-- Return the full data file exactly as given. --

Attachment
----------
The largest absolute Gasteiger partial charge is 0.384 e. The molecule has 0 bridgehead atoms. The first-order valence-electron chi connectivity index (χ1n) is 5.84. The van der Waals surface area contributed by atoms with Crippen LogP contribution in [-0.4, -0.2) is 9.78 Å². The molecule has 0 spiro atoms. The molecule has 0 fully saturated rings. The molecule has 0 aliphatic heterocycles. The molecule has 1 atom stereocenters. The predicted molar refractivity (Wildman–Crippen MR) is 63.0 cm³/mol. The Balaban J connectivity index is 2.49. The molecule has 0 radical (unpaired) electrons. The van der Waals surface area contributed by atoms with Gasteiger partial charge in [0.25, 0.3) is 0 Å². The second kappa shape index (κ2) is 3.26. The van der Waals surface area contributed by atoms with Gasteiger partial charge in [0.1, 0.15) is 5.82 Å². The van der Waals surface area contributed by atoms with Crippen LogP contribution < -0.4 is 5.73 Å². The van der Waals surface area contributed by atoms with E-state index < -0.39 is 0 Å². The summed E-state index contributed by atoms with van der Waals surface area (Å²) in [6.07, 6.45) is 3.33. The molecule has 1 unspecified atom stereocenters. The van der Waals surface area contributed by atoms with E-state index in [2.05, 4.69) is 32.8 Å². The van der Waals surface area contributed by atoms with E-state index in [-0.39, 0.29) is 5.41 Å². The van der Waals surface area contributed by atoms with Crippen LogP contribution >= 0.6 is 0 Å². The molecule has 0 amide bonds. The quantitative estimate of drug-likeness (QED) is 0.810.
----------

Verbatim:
The largest absolute Gasteiger partial charge is 0.384 e. The molecule has 0 bridgehead atoms. The first-order valence-electron chi connectivity index (χ1n) is 5.84. The van der Waals surface area contributed by atoms with Crippen LogP contribution in [-0.4, -0.2) is 9.78 Å². The molecule has 0 spiro atoms. The molecule has 0 fully saturated rings. The molecule has 0 aliphatic heterocycles. The molecule has 1 atom stereocenters. The predicted molar refractivity (Wildman–Crippen MR) is 63.0 cm³/mol. The Balaban J connectivity index is 2.49. The molecule has 0 radical (unpaired) electrons. The van der Waals surface area contributed by atoms with Gasteiger partial charge in [0.25, 0.3) is 0 Å². The second kappa shape index (κ2) is 3.26. The van der Waals surface area contributed by atoms with Gasteiger partial charge in [0.1, 0.15) is 5.82 Å². The van der Waals surface area contributed by atoms with Crippen LogP contribution < -0.4 is 5.73 Å². The van der Waals surface area contributed by atoms with E-state index < -0.39 is 0 Å². The summed E-state index contributed by atoms with van der Waals surface area (Å²) in [6.07, 6.45) is 3.33. The molecule has 1 unspecified atom stereocenters. The van der Waals surface area contributed by atoms with E-state index in [2.05, 4.69) is 32.8 Å². The van der Waals surface area contributed by atoms with E-state index in [-0.39, 0.29) is 5.41 Å². The van der Waals surface area contributed by atoms with Crippen LogP contribution >= 0.6 is 0 Å². The molecule has 0 amide bonds. The quantitative estimate of drug-likeness (QED) is 0.810.